The Capital City to Sea Loop (CC2S) is poised to revolutionize cycling in Wakulla County. Once it is completed it will stretch from Tallahassee all the way to the Wakulla County Gulf Coast, giving Tallahassee cyclists unprecedented access to cycling trails throughout our area. The first segment in Wakulla County is complete with 12 miles of paved off-road trail. It begins at the St. Marks Trail intersection of Coastal Highway (US 98) and Woodville Highway (US 61) and ends in front of Wakulla High School. The next section of the CC2S takes travelers through parts of the Apalachicola National Forest and directly through Panacea along US 98, eventually connecting with the Ochlockonee Bay Bike Trail, providing excellent opportunities to capitalize upon cyclists traveling the full route.
Big Bend Scenic Byway
The Big Bend Scenic Byway is a 220-mile corridor that covers both forest and coastal resources of Leon, Franklin and Wakulla Counties. It is one of 150 highways across the U.S. to carry such a designation. Over 300 species of birds, 2,500 plant species, and more carnivorous plants than any similarly sized area in the world call the Big Bend home. The Forest and Coastal Trails, offering two distinct experiences, culminate in a two-day drive unlike any other. The Big Bend Scenic Byway: Coastal Trail runs right through the heart of Panacea on US Highway 98, providing opportunities to capture travelers enjoying the route.
Wakulla County Welcome Center
The Wakulla County Welcome Center in Panacea marks the site of a turn of the Century resort community. Step inside the Welcome Center to see pictures of the mule powered tram car that carried travelers to that same spot, and other classic photos from the past. The Center also has information on the area, such as maps; recommendations on where to eat, where to stay, and what to do; and Educational and History Displays. Visitors can learn what makes the environment in Wakulla County unique, and what gives it a special place in America’s history. Visitors are then encouraged to step outside to the deck overlooking Dickerson Bay and experience the natural world of Wakulla.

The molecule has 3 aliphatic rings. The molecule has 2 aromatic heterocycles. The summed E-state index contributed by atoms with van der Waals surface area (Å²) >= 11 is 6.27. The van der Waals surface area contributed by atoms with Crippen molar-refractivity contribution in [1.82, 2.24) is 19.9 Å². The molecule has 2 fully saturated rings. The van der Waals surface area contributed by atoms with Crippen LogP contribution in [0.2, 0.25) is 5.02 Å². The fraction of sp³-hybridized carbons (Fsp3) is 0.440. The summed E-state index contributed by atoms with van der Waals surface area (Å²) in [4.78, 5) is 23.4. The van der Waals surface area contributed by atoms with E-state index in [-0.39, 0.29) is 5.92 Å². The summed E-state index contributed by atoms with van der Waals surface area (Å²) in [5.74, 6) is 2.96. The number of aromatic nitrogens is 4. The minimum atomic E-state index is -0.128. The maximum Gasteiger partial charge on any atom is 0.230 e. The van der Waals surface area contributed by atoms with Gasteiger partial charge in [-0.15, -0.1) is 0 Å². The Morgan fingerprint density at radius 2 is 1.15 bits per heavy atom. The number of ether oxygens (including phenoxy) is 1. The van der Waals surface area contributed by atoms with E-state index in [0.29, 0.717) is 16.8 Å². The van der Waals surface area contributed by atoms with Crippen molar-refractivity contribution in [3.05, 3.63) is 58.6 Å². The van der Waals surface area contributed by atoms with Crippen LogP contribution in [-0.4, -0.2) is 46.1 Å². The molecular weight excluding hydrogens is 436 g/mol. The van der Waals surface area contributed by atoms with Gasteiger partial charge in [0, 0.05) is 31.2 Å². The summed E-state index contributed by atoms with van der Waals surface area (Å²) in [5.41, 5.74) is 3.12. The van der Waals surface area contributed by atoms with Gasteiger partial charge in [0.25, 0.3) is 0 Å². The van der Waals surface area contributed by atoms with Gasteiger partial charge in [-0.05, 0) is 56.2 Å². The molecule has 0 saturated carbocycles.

Bottoms Road Boat Ramp
The Bottoms Road public boat ramp is located at the end of bottoms road and provides vantage of Levy and Dickerson Bay. Bottoms Road extends out through salt marsh to the county-owned boat launch on the Gulf. It is a standalone ramp open for public use 24 hours per day.
Located just south of Panacea, on the south side of Ochlockonee Bay, Chaires Creek is another popular local paddling trip. Recreational and fishing enthusiasts will enjoy the extensive tidal creek system as well as the fishing in Tucker Lake (the ending point of Chaires Creek) and creek can be excellent. The creek is shallow and the 2 miles from Ochlockonee Bay to Tucker Lake are sheltered. Just one of the many paddling opportunities in the area attracting tourists and residents alike.
Spring Creek Inside Passage
A water trail starting just a couple miles from Panacea, Spring Creek Inside Passage begins at Bottoms Road Boat Ramp. Paddlers then travel north, along the shoreline of the St. Marks National Wildlife Refuge. This 8-mile trail is popular for wildlife viewing and photography and brings visitors upon oyster bays and marsh land.
Tide Creek Inside Passage
Another water trail beginning on the south side of Panacea at Levy Bay Boat Ramp, paddlers continue to head south through Tide Creek, passing under Mashes Sands Bridge into Ochlockonee Bay. This is a short 3.5-mile trail, but paddlers can experience the vast tidal marsh system as well as excellent birding opportunities, including Great Blue Herons, Great and Snowy Egrets, Clapper Rails, Harriers, and Marsh Wrens.
Saltwater Paddling Trail
Beginning at Big Lagoon State Park near Pensacola, extending around the Florida peninsula and Keys, and ending at Fort Clinch State Park near the Georgia state line, the Florida Circumnavigational Saltwater Paddling Trail (commonly referred to as the CT) is a 1,515-mile sea kayaking trail. The CT is divided into 26 segments and segment 5 starts at St. George Island State Park and ends at Aucilla River launch, going right past Dickerson Bay and Panacea. Leveraging this trail and attracting paddlers for overnight stays could encourage additional visits and investment in the community.
Mashes Sands County Park
Amenities at Mashes Sands County Park, just 7 miles south of Panacea, consist of picnic facilities, beach, fishing pier, restrooms, parking, and a boat ramp. Mashes Sands Beach is located Hwy. 98 intersects Ochlocknee Bay Bridge.